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What Is Modified Adjusted Gross Income?

You’re probably familiar with the term adjusted gross income (AGI). It reflects how much taxable income you have after subtracting your above-the-line deductions (also known as adjustments to income) from your gross income. You also have a modified adjusted gross income. Let’s take a look at what your modified adjusted gross income is and how it may impact your tax bill.

Calculating Adjusted Gross Income

Before you can calculate your modified adjusted gross income, you’ll need to know how to calculate your adjusted gross income. Your AGI is your gross income minus various adjustments to income.

Your gross income is your pre-tax income. It includes all of your earnings, tips and wages, plus taxable interest, dividends, unemployment benefits and taxable retirement distributions. There are various adjustments to income that you can claim without itemizing, including the deduction for alimony payments and the tax break for educator expenses.

Modified Adjusted Gross Income vs. Adjusted Gross Income

What Is Modified Adjusted Gross Income?

Your modified adjusted gross income (MAGI) also has an effect on the size of your tax bill. Both your MAGI and your AGI play a role in determining which deductions and credits you qualify for. But the IRS may look at your MAGI if your AGI doesn’t provide an accurate representation of your financial situation.

Taxpayers’ AGI and MAGI are usually quite similar. And sometimes they’re the same. Still, you’ll need to pay close attention to what you have to include in your MAGI. If your MAGI is too high, you won’t qualify for tax breaks like the deduction for IRA contributions.

Calculating Your Modified Adjusted Gross Income

What Is Modified Adjusted Gross Income?

To get your MAGI, you’ll need to add tax-exempt interest and certain deductible expenses to your AGI. Specifically, you’ll need to add in your student loan interest, half of the self-employment tax you paid, your passive losses, taxable Social Security payments and any deductible higher education expenses. Some exclusions – like the one for certain adoption expenses – also get added back to your AGI to get to your MAGI.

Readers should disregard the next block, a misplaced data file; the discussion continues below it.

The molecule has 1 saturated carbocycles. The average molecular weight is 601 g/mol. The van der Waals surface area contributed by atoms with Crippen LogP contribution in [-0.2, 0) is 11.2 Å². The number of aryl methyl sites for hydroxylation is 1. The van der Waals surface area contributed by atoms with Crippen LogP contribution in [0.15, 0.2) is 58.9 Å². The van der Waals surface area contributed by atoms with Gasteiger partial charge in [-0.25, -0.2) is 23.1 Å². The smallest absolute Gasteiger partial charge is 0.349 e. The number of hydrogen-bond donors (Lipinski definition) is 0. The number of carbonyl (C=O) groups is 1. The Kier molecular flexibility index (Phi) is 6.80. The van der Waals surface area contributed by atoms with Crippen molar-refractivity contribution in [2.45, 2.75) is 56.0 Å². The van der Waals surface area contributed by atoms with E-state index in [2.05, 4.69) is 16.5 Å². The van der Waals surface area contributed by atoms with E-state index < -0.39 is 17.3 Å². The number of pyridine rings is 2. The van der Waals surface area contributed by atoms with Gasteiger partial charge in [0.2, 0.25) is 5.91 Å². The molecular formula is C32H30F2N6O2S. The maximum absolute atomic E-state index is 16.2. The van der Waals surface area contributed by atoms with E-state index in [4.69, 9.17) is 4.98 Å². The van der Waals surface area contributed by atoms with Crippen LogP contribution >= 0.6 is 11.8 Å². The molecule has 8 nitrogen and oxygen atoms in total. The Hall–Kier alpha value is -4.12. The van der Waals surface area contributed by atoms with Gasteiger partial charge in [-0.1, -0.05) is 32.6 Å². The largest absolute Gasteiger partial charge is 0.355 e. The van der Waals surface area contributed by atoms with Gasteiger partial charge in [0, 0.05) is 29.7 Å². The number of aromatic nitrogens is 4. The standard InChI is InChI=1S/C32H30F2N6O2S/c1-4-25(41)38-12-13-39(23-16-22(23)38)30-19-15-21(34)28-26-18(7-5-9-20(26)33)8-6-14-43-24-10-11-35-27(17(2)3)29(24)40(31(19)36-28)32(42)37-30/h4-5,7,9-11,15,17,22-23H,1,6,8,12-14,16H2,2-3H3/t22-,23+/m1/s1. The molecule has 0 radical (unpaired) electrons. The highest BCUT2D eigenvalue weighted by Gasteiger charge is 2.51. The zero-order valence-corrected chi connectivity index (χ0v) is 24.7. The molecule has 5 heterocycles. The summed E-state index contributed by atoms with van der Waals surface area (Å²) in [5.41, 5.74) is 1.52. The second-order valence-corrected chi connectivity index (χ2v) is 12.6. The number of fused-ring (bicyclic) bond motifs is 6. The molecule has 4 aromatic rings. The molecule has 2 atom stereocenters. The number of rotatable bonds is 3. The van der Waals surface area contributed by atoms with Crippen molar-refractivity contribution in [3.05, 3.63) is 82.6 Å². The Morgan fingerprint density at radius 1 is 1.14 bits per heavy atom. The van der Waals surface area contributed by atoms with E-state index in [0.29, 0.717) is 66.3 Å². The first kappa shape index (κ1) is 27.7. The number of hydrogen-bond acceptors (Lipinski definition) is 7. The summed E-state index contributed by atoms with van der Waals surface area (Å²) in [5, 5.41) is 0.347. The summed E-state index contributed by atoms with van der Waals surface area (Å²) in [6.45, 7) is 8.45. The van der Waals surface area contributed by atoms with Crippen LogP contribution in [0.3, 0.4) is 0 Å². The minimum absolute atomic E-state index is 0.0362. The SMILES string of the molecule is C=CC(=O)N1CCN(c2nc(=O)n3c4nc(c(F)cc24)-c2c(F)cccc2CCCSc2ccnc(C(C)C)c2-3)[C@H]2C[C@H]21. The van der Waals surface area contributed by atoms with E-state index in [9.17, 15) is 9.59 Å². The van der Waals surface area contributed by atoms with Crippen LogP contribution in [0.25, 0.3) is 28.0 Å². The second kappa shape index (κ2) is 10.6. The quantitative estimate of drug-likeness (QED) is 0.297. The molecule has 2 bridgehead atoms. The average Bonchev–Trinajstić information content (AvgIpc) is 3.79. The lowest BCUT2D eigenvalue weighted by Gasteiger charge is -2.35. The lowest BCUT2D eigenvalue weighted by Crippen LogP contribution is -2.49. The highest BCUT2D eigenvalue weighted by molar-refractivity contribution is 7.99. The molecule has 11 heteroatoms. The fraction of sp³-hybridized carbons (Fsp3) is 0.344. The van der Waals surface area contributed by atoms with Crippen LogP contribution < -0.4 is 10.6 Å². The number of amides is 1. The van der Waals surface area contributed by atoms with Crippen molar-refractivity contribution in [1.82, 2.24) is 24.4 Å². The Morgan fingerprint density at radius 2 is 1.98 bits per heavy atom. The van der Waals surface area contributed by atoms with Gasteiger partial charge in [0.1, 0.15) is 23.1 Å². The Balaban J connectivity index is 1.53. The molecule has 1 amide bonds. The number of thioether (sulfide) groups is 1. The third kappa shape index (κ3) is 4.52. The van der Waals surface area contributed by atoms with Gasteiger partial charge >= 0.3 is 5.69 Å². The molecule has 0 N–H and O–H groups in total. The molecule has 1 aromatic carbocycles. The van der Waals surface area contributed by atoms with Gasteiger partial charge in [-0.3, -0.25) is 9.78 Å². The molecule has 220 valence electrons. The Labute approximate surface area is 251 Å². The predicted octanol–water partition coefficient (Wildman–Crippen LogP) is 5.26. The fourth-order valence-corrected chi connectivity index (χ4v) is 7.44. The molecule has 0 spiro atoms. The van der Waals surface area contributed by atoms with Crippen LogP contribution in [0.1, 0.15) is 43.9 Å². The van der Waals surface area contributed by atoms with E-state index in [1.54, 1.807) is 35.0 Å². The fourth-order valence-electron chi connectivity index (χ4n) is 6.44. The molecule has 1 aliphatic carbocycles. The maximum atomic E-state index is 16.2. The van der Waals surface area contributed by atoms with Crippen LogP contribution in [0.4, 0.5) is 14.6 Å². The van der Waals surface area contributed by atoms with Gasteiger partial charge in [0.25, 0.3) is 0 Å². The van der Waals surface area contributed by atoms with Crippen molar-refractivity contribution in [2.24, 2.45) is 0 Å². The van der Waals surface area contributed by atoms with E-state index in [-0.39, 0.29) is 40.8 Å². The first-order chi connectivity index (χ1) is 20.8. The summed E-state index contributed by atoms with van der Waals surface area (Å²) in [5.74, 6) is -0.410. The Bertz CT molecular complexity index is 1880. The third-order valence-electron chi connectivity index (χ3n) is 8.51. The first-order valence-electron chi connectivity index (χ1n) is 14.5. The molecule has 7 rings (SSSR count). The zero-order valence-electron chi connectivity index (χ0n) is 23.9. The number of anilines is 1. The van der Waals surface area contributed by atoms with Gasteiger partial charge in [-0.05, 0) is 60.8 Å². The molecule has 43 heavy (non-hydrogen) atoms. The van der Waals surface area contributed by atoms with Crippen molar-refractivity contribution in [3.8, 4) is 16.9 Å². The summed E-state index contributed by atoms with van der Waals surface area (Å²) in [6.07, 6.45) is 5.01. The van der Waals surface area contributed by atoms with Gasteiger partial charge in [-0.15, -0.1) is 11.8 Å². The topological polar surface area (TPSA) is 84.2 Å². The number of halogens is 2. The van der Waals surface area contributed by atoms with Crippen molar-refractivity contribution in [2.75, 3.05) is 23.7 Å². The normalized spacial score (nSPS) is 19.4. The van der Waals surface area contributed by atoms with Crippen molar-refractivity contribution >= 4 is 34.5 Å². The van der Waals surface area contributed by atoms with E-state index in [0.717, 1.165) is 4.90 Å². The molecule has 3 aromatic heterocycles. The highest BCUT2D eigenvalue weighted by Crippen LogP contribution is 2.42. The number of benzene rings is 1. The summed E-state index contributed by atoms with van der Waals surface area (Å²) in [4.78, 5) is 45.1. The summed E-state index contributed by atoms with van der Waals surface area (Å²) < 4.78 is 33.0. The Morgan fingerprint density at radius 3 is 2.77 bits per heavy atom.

The Takeaway

Whether you know it or not, your modified adjusted gross income is important because it affects your tax liability. It’s what the federal government uses to decide whether you qualify for certain tax breaks. And in some cases, it may provide a better reflection of your financial status than your adjusted gross income. If you’re not sure whether your MAGI affects the number of tax deductions and credits you can claim, you may want to consider meeting with a tax professional.

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Photo credit: ©iStock.com/andresr, ©iStock.com/RichVintage, ©iStock.com/KucherAV

Lauren Perez, CEPF® Lauren Perez writes on a variety of personal finance topics for SmartAsset, with a special expertise in savings, banking and credit cards. She is a Certified Educator in Personal Finance® (CEPF®) and a member of the Society for Advancing Business Editing and Writing. Lauren has a degree in English from the University of Rochester where she focused on Language, Media and Communications. She is originally from Los Angeles. While prone to the occasional shopping spree, Lauren has been aware of the importance of money management and savings since she was young. Lauren loves being able to make credit card and retirement account recommendations to friends and family based on the hours of research she completes at SmartAsset.
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